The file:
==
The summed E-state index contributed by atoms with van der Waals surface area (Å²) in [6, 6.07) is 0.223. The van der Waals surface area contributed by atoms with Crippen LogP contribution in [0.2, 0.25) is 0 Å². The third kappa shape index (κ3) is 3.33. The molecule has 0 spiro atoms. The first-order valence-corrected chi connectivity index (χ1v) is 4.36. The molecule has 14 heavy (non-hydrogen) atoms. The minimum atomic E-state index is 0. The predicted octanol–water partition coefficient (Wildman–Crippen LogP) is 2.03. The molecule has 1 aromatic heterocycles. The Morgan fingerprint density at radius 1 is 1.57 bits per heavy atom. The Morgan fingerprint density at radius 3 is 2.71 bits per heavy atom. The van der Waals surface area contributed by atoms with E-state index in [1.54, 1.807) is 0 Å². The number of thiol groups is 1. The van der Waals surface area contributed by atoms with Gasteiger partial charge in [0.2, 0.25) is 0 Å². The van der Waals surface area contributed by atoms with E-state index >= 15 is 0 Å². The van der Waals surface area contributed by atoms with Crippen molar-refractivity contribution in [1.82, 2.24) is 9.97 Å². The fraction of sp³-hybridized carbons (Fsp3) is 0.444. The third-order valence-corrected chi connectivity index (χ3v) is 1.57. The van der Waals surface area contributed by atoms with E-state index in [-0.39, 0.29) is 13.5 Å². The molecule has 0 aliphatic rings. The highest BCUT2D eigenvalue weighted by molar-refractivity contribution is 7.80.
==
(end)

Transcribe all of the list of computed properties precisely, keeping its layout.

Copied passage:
The summed E-state index contributed by atoms with van der Waals surface area (Å²) in [6, 6.07) is 0.223. The van der Waals surface area contributed by atoms with Crippen LogP contribution in [0.2, 0.25) is 0 Å². The third kappa shape index (κ3) is 3.33. The molecule has 0 spiro atoms. The first-order valence-corrected chi connectivity index (χ1v) is 4.36. The molecule has 14 heavy (non-hydrogen) atoms. The minimum atomic E-state index is 0. The predicted octanol–water partition coefficient (Wildman–Crippen LogP) is 2.03. The molecule has 1 aromatic heterocycles. The Morgan fingerprint density at radius 1 is 1.57 bits per heavy atom. The Morgan fingerprint density at radius 3 is 2.71 bits per heavy atom. The van der Waals surface area contributed by atoms with E-state index in [1.54, 1.807) is 0 Å². The number of thiol groups is 1. The van der Waals surface area contributed by atoms with Gasteiger partial charge in [0.2, 0.25) is 0 Å². The van der Waals surface area contributed by atoms with E-state index >= 15 is 0 Å². The van der Waals surface area contributed by atoms with Crippen molar-refractivity contribution in [1.82, 2.24) is 9.97 Å². The fraction of sp³-hybridized carbons (Fsp3) is 0.444. The third-order valence-corrected chi connectivity index (χ3v) is 1.57. The van der Waals surface area contributed by atoms with E-state index in [-0.39, 0.29) is 13.5 Å². The molecule has 0 aliphatic rings. The highest BCUT2D eigenvalue weighted by molar-refractivity contribution is 7.80.